Amateur PuVRD are made of sheet metal. It is permissible to use finished pipes in construction, but it is not recommended for several reasons. Firstly, it is almost impossible to select pipes of exactly the required diameter. It is even more difficult to find the necessary conical sections.

Bending conical sections is exclusively manual labor. The key to success is to squeeze the narrow end of the cone around a pipe of small diameter, giving it more load than a wide part.

Secondly, pipes, as a rule, have thick walls and corresponding weight. For an engine that should have a good thrust to weight ratio, this is unacceptable. Finally, during operation, the engine is red-hot. If pipes and fittings made of different metals with different expansion coefficients are used in the design, the motor will not live long.

So, we have chosen the path that most fans of PuVRD choose - to make a body of sheet metal. And then they faced a dilemma: turn to professionals with special equipment (CNC water-abrasive cutting machines, pipe rollers, special welding) or, armed with the simplest tools and the most common welding machine, go through the difficult path of a novice engine builder from start to finish the end. We preferred the second option.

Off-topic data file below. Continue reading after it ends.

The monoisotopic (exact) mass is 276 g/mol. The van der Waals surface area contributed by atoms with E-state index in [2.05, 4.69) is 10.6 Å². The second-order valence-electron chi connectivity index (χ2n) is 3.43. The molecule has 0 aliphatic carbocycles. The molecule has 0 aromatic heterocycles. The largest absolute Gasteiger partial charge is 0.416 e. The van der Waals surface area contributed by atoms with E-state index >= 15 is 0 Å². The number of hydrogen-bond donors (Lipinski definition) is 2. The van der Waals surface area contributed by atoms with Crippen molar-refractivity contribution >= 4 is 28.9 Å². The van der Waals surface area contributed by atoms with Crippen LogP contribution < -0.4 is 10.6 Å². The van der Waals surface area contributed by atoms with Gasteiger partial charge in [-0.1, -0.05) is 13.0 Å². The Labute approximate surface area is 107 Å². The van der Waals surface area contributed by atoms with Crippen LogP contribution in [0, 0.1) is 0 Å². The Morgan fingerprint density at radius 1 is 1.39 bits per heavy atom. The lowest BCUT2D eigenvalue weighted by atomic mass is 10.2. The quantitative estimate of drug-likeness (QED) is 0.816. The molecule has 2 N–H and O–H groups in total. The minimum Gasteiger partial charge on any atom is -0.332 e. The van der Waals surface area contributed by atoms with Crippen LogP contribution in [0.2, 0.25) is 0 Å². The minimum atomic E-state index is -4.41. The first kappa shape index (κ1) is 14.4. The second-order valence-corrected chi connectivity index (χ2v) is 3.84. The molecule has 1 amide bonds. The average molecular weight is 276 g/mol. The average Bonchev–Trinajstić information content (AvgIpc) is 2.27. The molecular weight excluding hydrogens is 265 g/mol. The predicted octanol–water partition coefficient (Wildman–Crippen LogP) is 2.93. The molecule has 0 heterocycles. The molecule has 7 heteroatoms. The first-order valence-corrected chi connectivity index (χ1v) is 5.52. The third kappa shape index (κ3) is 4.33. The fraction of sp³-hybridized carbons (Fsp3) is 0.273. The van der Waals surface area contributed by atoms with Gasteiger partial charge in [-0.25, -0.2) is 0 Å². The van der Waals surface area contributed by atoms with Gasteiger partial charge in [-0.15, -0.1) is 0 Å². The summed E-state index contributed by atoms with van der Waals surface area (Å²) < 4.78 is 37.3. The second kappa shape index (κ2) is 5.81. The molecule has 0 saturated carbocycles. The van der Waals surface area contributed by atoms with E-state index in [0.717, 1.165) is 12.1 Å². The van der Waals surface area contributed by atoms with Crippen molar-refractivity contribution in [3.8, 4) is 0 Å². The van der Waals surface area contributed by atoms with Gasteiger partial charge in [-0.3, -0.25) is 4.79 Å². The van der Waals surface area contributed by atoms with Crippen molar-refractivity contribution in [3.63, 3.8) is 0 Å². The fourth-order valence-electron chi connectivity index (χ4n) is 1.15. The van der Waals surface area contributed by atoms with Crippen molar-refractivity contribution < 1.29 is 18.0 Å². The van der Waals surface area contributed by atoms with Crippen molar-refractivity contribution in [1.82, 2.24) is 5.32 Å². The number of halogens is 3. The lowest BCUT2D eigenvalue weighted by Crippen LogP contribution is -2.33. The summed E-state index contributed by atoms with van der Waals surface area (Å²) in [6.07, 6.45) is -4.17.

Back to school

The first thing to do is draw a scan of future details. To do this, you need to remember school geometry and quite a bit of university drawing. To make reamers of cylindrical pipes as simple as possible — these are rectangles, one side of which is equal to the length of the pipe, and the second to the diameter times pi. Calculating the development of a truncated cone or a truncated cylinder is a slightly more complicated task, for the solution of which we had to look into the drawing textbook.